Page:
Protip:  For each control point to be imported, you need to specify at least two 2D images coordinates. For example, to import a control point called “Point1” that is seen by the camera generated from the picture named “PictureA.JPG” at coordinates (x,y) 100,600 and from a second camera, generated from the picture named “PictureB.JPG” at coordinates (200,660) your import file should be formatted like this

Point1 PictureA.JPG 100 600
Point1 PictureB.JPG 200 660

  • Step 5 – Aligning the world to control points
Click to view fullscreen
Since the reconstruction is up to an arbitrary scale, rotation and translation, you might want to fix that by setting constraints to the world. This is easily done by clicking the “Align world to control points” Button.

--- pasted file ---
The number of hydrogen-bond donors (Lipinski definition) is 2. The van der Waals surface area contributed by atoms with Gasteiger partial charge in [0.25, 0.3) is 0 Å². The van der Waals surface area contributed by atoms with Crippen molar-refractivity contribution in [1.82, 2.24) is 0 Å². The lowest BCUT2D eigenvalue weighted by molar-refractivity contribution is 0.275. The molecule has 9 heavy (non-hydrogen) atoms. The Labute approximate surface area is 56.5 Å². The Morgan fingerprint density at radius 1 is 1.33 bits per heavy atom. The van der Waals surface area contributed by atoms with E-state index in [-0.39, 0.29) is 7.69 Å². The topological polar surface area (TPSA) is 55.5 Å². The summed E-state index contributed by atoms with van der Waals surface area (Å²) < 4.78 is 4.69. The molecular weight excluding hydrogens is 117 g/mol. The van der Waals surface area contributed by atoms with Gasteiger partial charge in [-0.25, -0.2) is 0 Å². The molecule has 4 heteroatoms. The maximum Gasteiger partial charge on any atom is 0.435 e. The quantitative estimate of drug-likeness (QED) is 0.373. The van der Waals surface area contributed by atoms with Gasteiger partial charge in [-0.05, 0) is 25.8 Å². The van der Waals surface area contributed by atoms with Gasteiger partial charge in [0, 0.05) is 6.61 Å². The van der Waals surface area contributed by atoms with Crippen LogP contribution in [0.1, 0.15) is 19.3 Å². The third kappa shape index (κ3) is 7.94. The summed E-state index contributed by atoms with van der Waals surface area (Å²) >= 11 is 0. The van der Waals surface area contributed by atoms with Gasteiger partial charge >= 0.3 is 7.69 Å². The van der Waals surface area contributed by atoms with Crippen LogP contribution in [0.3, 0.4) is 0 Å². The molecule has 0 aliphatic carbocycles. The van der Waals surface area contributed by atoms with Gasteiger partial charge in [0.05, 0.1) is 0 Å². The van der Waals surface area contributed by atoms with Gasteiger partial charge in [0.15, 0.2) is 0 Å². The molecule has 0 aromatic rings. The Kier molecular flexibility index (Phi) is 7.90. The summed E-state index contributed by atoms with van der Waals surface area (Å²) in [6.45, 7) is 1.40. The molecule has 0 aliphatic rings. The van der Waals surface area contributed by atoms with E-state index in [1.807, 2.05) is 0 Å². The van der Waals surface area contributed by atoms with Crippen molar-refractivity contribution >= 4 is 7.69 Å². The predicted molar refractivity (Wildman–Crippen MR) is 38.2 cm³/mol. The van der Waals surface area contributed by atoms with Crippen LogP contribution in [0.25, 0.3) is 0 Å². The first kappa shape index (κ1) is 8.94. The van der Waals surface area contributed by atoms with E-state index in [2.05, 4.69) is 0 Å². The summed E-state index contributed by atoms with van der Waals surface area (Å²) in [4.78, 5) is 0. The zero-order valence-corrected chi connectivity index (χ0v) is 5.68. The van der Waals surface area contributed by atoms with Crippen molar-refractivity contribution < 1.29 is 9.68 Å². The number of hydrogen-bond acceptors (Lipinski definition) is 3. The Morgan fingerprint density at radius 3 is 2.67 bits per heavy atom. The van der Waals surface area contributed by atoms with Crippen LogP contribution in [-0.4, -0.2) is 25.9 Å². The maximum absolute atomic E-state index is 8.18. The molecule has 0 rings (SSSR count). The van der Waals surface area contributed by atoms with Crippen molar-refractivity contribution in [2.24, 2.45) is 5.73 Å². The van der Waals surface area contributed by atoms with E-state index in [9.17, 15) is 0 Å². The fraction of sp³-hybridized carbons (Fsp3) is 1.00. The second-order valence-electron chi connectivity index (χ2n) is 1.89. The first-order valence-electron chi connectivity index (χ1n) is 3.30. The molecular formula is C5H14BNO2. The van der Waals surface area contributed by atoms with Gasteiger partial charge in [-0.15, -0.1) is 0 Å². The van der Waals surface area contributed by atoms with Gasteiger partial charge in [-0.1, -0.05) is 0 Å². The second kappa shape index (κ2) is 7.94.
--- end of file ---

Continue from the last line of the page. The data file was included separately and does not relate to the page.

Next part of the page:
· using 1 control point will translate the world
· using 2 control points will translate the world and set a global scale
· using 3 or more control points will set a full transformation that will scale, translate and rotate the world.

You can either import the constraints from files with the “Import Constraints from file” button (16) or you manually can set control points. Note that each point che be selected as Control Point, Constraint, or even as both by selecting the appropriate checkbox in the “constraint/control point selector” (17).

It’s usually a good idea to also include control points that are not constraints.

You can also perform a bundle adjustment operation by checking “Perform Bundle Adjustment” (18).

Simply click “OK” when ready to proceed.

You can experiment a bit with the manual settings, or right click this link and save 3DF_Zephyr_Tutorial_02_3D_coords.txt – similarly to the previous step, click the “Import Constraints from file” Button (16), browse and select 3DF_Zephyr_Tutorial_02_3D_coords.txt and then click “open”.